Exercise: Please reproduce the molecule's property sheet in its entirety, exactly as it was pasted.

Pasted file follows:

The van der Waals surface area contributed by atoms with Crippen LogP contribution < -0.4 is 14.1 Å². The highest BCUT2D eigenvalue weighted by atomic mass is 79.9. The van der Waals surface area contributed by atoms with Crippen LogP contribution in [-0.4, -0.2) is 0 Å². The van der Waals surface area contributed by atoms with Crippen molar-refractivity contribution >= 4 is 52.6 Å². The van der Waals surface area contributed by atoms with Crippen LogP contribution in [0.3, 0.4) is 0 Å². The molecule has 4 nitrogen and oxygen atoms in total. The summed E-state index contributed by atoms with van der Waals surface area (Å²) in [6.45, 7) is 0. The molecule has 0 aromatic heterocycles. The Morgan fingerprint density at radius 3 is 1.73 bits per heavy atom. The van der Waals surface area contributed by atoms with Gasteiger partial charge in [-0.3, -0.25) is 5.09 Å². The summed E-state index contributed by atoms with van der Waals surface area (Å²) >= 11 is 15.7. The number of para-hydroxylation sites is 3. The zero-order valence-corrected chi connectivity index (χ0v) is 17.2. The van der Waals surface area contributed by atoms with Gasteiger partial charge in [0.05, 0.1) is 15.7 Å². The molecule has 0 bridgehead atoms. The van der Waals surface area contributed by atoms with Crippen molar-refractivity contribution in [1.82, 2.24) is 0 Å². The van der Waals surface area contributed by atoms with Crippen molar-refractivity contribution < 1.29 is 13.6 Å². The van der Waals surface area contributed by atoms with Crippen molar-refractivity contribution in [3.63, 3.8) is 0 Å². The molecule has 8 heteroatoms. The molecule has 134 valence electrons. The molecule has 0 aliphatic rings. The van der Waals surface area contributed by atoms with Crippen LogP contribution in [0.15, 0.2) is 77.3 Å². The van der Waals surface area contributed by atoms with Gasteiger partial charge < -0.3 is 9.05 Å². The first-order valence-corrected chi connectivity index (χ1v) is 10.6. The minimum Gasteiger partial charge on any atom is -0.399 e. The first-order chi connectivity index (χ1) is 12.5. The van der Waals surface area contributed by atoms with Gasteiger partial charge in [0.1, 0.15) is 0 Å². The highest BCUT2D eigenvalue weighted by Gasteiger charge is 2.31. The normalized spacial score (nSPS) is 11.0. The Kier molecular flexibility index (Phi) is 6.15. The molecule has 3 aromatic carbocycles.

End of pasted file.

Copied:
The van der Waals surface area contributed by atoms with Crippen LogP contribution < -0.4 is 14.1 Å². The highest BCUT2D eigenvalue weighted by atomic mass is 79.9. The van der Waals surface area contributed by atoms with Crippen LogP contribution in [-0.4, -0.2) is 0 Å². The van der Waals surface area contributed by atoms with Crippen molar-refractivity contribution >= 4 is 52.6 Å². The van der Waals surface area contributed by atoms with Crippen LogP contribution in [0.3, 0.4) is 0 Å². The molecule has 4 nitrogen and oxygen atoms in total. The summed E-state index contributed by atoms with van der Waals surface area (Å²) in [6.45, 7) is 0. The molecule has 0 aromatic heterocycles. The Morgan fingerprint density at radius 3 is 1.73 bits per heavy atom. The van der Waals surface area contributed by atoms with Gasteiger partial charge in [-0.3, -0.25) is 5.09 Å². The summed E-state index contributed by atoms with van der Waals surface area (Å²) >= 11 is 15.7. The number of para-hydroxylation sites is 3. The zero-order valence-corrected chi connectivity index (χ0v) is 17.2. The van der Waals surface area contributed by atoms with Gasteiger partial charge in [0.05, 0.1) is 15.7 Å². The molecule has 0 bridgehead atoms. The van der Waals surface area contributed by atoms with Crippen molar-refractivity contribution in [1.82, 2.24) is 0 Å². The van der Waals surface area contributed by atoms with Crippen molar-refractivity contribution < 1.29 is 13.6 Å². The van der Waals surface area contributed by atoms with Crippen molar-refractivity contribution in [3.63, 3.8) is 0 Å². The molecule has 8 heteroatoms. The molecule has 134 valence electrons. The molecule has 0 aliphatic rings. The van der Waals surface area contributed by atoms with Crippen LogP contribution in [0.15, 0.2) is 77.3 Å². The van der Waals surface area contributed by atoms with Gasteiger partial charge < -0.3 is 9.05 Å². The first-order valence-corrected chi connectivity index (χ1v) is 10.6. The minimum Gasteiger partial charge on any atom is -0.399 e. The first-order chi connectivity index (χ1) is 12.5. The van der Waals surface area contributed by atoms with Gasteiger partial charge in [0.1, 0.15) is 0 Å². The highest BCUT2D eigenvalue weighted by Gasteiger charge is 2.31. The normalized spacial score (nSPS) is 11.0. The Kier molecular flexibility index (Phi) is 6.15. The molecule has 3 aromatic carbocycles.